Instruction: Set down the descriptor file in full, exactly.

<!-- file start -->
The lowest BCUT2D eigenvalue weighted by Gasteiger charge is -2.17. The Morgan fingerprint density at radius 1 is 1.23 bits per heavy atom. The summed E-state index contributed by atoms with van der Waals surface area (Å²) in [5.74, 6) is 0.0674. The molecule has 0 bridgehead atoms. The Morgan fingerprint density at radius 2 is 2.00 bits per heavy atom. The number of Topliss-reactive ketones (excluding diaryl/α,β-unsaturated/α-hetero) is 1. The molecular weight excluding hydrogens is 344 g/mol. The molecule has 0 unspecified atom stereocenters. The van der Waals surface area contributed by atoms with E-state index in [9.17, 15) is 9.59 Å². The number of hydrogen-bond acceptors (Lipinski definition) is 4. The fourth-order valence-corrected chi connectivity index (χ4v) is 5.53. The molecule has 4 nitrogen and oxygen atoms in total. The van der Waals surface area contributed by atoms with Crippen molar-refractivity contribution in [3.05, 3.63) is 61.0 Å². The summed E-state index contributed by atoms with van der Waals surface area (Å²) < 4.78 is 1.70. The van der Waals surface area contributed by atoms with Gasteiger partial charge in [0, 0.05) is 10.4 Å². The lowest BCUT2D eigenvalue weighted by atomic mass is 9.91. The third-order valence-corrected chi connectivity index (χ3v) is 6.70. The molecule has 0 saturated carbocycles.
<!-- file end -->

The lowest BCUT2D eigenvalue weighted by Gasteiger charge is -2.17. The Morgan fingerprint density at radius 1 is 1.23 bits per heavy atom. The summed E-state index contributed by atoms with van der Waals surface area (Å²) in [5.74, 6) is 0.0674. The molecule has 0 bridgehead atoms. The Morgan fingerprint density at radius 2 is 2.00 bits per heavy atom. The number of Topliss-reactive ketones (excluding diaryl/α,β-unsaturated/α-hetero) is 1. The molecular weight excluding hydrogens is 344 g/mol. The molecule has 0 unspecified atom stereocenters. The van der Waals surface area contributed by atoms with E-state index in [9.17, 15) is 9.59 Å². The number of hydrogen-bond acceptors (Lipinski definition) is 4. The fourth-order valence-corrected chi connectivity index (χ4v) is 5.53. The molecule has 4 nitrogen and oxygen atoms in total. The van der Waals surface area contributed by atoms with Crippen molar-refractivity contribution in [3.05, 3.63) is 61.0 Å². The summed E-state index contributed by atoms with van der Waals surface area (Å²) < 4.78 is 1.70. The van der Waals surface area contributed by atoms with Gasteiger partial charge in [0, 0.05) is 10.4 Å². The lowest BCUT2D eigenvalue weighted by atomic mass is 9.91. The third-order valence-corrected chi connectivity index (χ3v) is 6.70. The molecule has 0 saturated carbocycles.